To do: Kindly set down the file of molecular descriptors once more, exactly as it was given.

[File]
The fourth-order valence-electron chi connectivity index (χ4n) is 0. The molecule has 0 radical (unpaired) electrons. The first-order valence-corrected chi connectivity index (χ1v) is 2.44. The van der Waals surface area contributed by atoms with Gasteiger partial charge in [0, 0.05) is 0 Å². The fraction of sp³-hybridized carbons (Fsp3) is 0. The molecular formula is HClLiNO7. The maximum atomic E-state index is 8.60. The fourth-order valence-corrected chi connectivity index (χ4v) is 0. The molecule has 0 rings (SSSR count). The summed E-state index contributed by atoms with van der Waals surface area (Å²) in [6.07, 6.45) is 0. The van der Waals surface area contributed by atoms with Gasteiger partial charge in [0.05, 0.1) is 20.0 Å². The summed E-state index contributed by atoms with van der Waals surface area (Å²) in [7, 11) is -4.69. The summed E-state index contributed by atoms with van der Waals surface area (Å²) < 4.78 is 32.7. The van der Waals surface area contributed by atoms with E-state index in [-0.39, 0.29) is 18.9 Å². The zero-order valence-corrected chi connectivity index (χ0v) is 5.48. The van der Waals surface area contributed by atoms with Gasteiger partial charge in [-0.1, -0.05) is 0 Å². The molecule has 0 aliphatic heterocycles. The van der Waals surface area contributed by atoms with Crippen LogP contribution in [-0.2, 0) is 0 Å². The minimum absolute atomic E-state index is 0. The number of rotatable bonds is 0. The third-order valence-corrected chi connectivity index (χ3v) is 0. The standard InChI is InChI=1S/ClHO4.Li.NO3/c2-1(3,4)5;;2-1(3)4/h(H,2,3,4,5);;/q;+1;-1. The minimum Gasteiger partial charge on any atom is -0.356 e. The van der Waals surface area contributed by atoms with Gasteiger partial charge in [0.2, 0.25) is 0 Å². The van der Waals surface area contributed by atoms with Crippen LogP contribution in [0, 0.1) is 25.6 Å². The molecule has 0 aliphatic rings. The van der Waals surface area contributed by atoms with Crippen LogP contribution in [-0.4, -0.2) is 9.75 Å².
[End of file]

The fourth-order valence-electron chi connectivity index (χ4n) is 0. The molecule has 0 radical (unpaired) electrons. The first-order valence-corrected chi connectivity index (χ1v) is 2.44. The van der Waals surface area contributed by atoms with Gasteiger partial charge in [0, 0.05) is 0 Å². The fraction of sp³-hybridized carbons (Fsp3) is 0. The molecular formula is HClLiNO7. The maximum atomic E-state index is 8.60. The fourth-order valence-corrected chi connectivity index (χ4v) is 0. The molecule has 0 rings (SSSR count). The summed E-state index contributed by atoms with van der Waals surface area (Å²) in [6.07, 6.45) is 0. The van der Waals surface area contributed by atoms with Gasteiger partial charge in [0.05, 0.1) is 20.0 Å². The summed E-state index contributed by atoms with van der Waals surface area (Å²) in [7, 11) is -4.69. The summed E-state index contributed by atoms with van der Waals surface area (Å²) < 4.78 is 32.7. The van der Waals surface area contributed by atoms with E-state index in [-0.39, 0.29) is 18.9 Å². The zero-order valence-corrected chi connectivity index (χ0v) is 5.48. The van der Waals surface area contributed by atoms with Gasteiger partial charge in [-0.1, -0.05) is 0 Å². The molecule has 0 aliphatic heterocycles. The van der Waals surface area contributed by atoms with Crippen LogP contribution in [-0.2, 0) is 0 Å². The minimum absolute atomic E-state index is 0. The number of rotatable bonds is 0. The third-order valence-corrected chi connectivity index (χ3v) is 0. The standard InChI is InChI=1S/ClHO4.Li.NO3/c2-1(3,4)5;;2-1(3)4/h(H,2,3,4,5);;/q;+1;-1. The minimum Gasteiger partial charge on any atom is -0.356 e. The van der Waals surface area contributed by atoms with Gasteiger partial charge in [0.2, 0.25) is 0 Å². The van der Waals surface area contributed by atoms with Crippen LogP contribution in [0, 0.1) is 25.6 Å². The molecule has 0 aliphatic rings. The van der Waals surface area contributed by atoms with Crippen LogP contribution in [-0.4, -0.2) is 9.75 Å².